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Making sure the analog clock doesn't become a lost art

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Posted at 8:22 PM, Jul 27, 2022
and last updated 2022-07-27 20:22:59-04

MERCER COUNTY, Ky. (LEX 18) — Before cell phones and smart watches took over, knowing how to tell time from an analog clock was pretty much a necessary survival tool.

Now, all we have to do is look at the digital clock on our phones. The classic clock face isn't entirely out of style. In fact, a Harrodsburg man is working to make sure we don't entirely lose track of time.

"I'm always looking at my watch," said Keith Chambers, owner of Woodwerks. "I guess I have a bad thing about that."

Chambers makes handmade clocks from Kentucky wood.

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"It was a hobby because I made stuff for my daughter," he said. "I got the big idea, I'm going to make wooden gear clocks and I'm going to sell them."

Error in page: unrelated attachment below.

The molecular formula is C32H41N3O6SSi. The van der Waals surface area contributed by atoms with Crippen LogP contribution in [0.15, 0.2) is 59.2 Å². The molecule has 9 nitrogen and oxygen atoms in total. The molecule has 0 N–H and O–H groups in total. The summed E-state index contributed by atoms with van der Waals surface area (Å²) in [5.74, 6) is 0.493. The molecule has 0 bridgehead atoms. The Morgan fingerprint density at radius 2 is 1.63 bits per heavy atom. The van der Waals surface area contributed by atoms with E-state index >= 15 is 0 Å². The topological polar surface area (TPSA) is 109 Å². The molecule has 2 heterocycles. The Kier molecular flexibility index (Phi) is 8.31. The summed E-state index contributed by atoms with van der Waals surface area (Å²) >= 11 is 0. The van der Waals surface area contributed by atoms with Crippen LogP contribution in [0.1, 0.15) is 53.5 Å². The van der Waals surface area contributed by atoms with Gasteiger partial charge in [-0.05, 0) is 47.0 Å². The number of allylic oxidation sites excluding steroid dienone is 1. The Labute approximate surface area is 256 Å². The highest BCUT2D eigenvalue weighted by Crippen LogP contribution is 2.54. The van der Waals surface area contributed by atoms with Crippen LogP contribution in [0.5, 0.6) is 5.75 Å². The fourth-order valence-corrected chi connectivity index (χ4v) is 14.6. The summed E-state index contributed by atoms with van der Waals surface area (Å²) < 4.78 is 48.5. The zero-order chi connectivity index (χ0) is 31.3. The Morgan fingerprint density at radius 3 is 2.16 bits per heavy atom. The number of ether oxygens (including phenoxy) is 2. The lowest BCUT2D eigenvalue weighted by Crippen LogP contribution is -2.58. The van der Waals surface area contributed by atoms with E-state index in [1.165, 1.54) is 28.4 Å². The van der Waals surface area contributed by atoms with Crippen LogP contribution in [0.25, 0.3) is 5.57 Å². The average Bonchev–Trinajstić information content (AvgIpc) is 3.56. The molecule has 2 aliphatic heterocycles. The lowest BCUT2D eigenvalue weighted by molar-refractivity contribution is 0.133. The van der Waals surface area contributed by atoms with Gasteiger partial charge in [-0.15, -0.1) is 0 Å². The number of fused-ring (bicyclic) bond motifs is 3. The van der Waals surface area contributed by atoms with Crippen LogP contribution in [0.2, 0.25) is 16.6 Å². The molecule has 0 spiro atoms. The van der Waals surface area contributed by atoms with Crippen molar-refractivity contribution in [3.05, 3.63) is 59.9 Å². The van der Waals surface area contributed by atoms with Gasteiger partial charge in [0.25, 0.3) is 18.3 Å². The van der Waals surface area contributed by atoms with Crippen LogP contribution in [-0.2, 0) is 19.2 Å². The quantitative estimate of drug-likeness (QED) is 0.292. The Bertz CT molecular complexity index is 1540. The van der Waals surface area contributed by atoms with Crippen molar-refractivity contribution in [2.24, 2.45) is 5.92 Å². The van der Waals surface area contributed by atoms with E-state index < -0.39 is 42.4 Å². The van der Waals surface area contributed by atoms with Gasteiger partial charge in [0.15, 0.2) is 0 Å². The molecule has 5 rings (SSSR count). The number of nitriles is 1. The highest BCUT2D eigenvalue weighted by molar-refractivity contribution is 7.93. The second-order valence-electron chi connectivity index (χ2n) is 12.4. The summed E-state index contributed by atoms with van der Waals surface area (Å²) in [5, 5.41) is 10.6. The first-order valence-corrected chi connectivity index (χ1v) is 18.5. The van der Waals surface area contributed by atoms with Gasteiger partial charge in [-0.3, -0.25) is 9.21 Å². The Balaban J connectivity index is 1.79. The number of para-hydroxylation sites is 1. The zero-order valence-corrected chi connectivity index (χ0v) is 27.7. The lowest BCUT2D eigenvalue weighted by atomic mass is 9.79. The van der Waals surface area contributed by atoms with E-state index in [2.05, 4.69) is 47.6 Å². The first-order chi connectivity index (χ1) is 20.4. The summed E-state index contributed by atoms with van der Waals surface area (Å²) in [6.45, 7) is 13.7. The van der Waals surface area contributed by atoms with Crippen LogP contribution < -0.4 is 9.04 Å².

Chambers says he watched companies downsize in the 2000s.

"I got laid off in 2011," he said. "They were down to 11 employees."

At the time, family grew older. He took care of them. He spent hours, minutes, and seconds in his shop, nearly around the clock, preparing for art shows near and far.

"Shaker Village, I've done it for about two years," he said. "A big show around this area is Woodland Art Fair."

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"I like doing outdoor shows," he added. "But the weather has been kind of hard to deal with lately."

Sometimes we just want to pause time and go back to less expensive times, a world without a pandemic, and more peace. Chambers says the show must go on.

"Right now I'm doing about seven shows," he said.

On the other hand, as far as what's to come, he knows only time will tell.

"Going forward, I'll probably only do three or four shows a year," Chambers said. "Yeah, I'll work out here until I drop. As the old saying goes."

Chambers says he's looking forward to shows at the Shaker Village Art Fair and the Woodland Art Fair coming up in the next few weeks.